Agencies in South Carolina, for example, have developed a strong relationship with the South Carolina Crime Stoppers Council, a non-profit organization that grants anonymity to tipsters while offering cash rewards for information leading to arrests.
Residents in Aiken County are serviced by the Midlands Crimestoppers, and Aiken County sheriff’s Capt. Eric Abdullah said the relationship has been beneficial.
“Sometimes people feel like they can’t come forward, but there are other options,” he said. “Crimestoppers is that other option. We don’t turn a blind eye to people sending us information through Crimestoppers, and we’ve made a lot of progress in a lot of cases just based on information that we’ve received through a Crimestoppers tip.”
Capt. Chris Cowan, the treasurer of the South Carolina Crime Stoppers Council, which oversees the Midlands Crimestoppers, said the organization has been particularly successful because tipsters feel less at risk when granted anonymity.
“If they feel that they’re calling law enforcement, they’re going to be hesitant,” he said. “There is still a huge amount of work going on by law enforcement to gain trust in the community. We feel, in South Carolina, that citizens can call in and trust the program.”
The council, which was established in 2006 after the South Carolina Crimestoppers Act passed, oversees 11 programs throughout the state. The council is comprised of two members from each program, Cowan said, and the representatives could be law enforcement officers or civilians.
Each of the organizations 11 programs are required to follow strict rules that guarantee anonymity from the moment a tip is received to the moment the tipster is paid. In 2012, the council received more than 15,000 tips.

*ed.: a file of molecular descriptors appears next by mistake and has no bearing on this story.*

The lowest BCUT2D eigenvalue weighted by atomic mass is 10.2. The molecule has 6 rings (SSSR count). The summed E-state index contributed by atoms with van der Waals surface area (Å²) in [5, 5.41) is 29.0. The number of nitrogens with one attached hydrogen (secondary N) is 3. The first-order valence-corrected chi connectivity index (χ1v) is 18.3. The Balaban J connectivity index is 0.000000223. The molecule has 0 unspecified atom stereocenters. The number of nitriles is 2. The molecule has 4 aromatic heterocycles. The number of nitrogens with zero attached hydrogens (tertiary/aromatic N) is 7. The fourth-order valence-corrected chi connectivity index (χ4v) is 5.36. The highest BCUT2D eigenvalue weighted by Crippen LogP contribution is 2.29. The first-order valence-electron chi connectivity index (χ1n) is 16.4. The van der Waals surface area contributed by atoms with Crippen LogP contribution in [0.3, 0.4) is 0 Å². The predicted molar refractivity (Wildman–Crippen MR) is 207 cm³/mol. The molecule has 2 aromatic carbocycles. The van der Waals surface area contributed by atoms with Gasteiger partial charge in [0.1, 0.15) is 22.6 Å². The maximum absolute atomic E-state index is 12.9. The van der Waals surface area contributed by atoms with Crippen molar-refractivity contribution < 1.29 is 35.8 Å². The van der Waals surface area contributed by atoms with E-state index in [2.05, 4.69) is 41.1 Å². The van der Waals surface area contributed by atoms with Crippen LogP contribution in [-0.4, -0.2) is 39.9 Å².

Though the South Carolina agencies have largely adopted the council as an alternative information-gathering source, Lt. Calvin Chew said the Richmond County Sheriff’s Office has yet to fully embrace an alternative.
“We get some tips from them from time to time, but it’s not often,” he said. “We will certainly take information from the Augusta Crime Stoppers and the (Midlands Crimestoppers), but we also take anonymous tips.”
Chew said the introduction of the department’s new Web site has given tipsters a way to provide tips.
“People have begun using social media and using the website to offer tips and we really appreciate that,” he said. “We allow them to remain completely anonymous if they choose to do so.”
Abdullah said the Aiken County Sheriff’s Office also grants anonymity, but that he prefers to have face-to-face interaction with the tipsters.
“We’d rather that they come to us directly so that we can handle the situation as best as we can or as quickly as we can,” he said.
Griff Griffin, the executive director of the Augusta Crime Stoppers, said that he’s taking part in the Richmond County Sheriff’s Office’s Citizens Police Academy in an effort to strengthen his relationship with the agency.
“You have to step forward,” he said. “In order to make a friend, you have to be a friend. I want to know what signals they’re sending. I want to know how they want things done. I’m forming relationships with the guys on the street.”
Griffin said the Richmond County Sheriff’s Office could spend reward money elsewhere if it used the crimestoppers.
“It could be used to hire more officers,” he said. “It could be used to put cameras in areas that need to have cameras. That money could do all kinds of things.”